Enco® Vise Tune-Up
By R.G. Sparber with help from members of the Valleymetal Club
January 20, 2007
Copy left protects this article.
I own an Enco copy of a Kurt® vise. It is solid enough but certainly is far from ideal. When I first bought this vise, I re-machined the fixed jaw support so it was perpendicular to the ways. I also had access to a surface grinder so squared up the jaws. It has given me many years of good service but there is always room for improvement.
As the movable jaw is tightened, the part being secured tends to lift. I have it on good authority that even a Kurt vise has this problem but to a lesser extent. Recent discussion within the Valleymetal Yahoo group got me to thinking about this behavior. What exactly causes the lifting? For the longest time I assumed that the movable jaw was lifting up. The real story for at least my vise turns out to be a bit more complicated, and fixable.
Here is a simplified view of my vise ready to hold a square block. I am not showing the removable jaws. With the jaws open, the block sits on two parallels. When the vise is tightened, the block lifts off of both parallels by a few thou.
This is an exaggerated view to illustrate possible suspects. The clamping force could cause the movable jaw to rise. The Kurt design is supposed to eliminate this problem but certainly the Enco knock-off is no Kurt. The other suspect is the fixed jaw. It might respond to the clamping force by either bending or rotating with respect to the base of the vise. Either one of these movements will cause the block to lift off of its parallels.
I own a recently restored Starrett® finger Dial Test Indicator (DTI). With it I can see exactly what is going on here. My first test involved placing the DTI finger on the top of the movable jaw with the vise unclamped. I zeroed the DTI and then clamped a parallel tightly. To my surprise, the movable jaw rose less than 0.5 thou. Not bad. This implies that the movable jaw is not a major source of block lifting.
Next I put the DTI on the top of the fixed jaw. It rose by 2 to 3 thou as the vise was tightened. I then put the finger on the vertical face of the jaw. It too showed a deflection of 2 to 3 thou. And finally, I put the DTI on the back of the fixed jaw and saw the same deflection. Put together, this means that the jaw is not bending but rather that the support block is rotating. This block is keyed into the base and held in place with two cap head bolts fed up from the bottom of the vise.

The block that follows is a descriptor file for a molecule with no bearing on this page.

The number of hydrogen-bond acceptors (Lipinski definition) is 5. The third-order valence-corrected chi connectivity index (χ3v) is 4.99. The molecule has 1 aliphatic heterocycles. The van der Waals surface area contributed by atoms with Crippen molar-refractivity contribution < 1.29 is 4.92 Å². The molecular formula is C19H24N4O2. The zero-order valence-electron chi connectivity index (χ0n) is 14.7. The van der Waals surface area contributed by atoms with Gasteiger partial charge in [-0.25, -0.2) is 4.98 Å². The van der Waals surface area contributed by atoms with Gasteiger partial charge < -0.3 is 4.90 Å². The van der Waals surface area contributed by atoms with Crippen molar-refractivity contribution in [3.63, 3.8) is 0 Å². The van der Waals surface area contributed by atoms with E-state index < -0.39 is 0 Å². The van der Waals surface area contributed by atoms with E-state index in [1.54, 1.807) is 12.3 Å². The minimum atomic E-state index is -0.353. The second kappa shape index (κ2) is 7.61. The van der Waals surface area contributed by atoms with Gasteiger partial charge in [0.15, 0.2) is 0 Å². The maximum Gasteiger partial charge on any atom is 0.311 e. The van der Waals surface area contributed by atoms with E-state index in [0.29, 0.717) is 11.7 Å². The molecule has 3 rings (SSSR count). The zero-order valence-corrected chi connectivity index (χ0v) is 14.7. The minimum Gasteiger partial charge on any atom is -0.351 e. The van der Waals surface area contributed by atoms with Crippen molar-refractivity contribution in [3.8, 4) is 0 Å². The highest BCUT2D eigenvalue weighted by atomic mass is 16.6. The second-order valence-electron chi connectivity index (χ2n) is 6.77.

It was an easy matter to remove the two bolts. One was finger tight (ah ha!) and the other was not all that tight. Using carb cleaner, I removed all congealed oil gunge from both the bottom of the block and top of the vise body. Then I used a 3M® pad to brighten the surfaces. A fine stone was then used to be sure that no burrs were present. One more pass with cleaner before drying. The base now is ready to receive the block.
Here you see the bottom of the fixed block ready to be remounted on the vise.
This block was set back onto the vise base and the bolts tightened by hand. Then I did a visual check to be sure it was bedded properly. I then brought out my largest adjustable wrench and put it on the shaft of the allen wrench. This permitted me to tighten the bolts fully. I am not strong enough to do any harm here but those bolts are tight. The vise was then mounted back on the mill table and the DTI brought down on the fixed jaw. Where originally there was a 3 thou rise, it is now less than 0.3 thou. I suspect that this 0.3 thou is mostly the bolts stretching under load.
My vise is now a bit closer to idea. I'll still have to tap down any part it holds, but maybe not as much. The fixed jaw should also hold the part better since it lifts up a lot less.
I am grateful to Skip Campbell, Tom Davis, Steve Koerner, Brian Lamb, and Gene Lucas for their major contributions to this article.
Comments and corrections are always welcome. All of us are smarter than any one of us.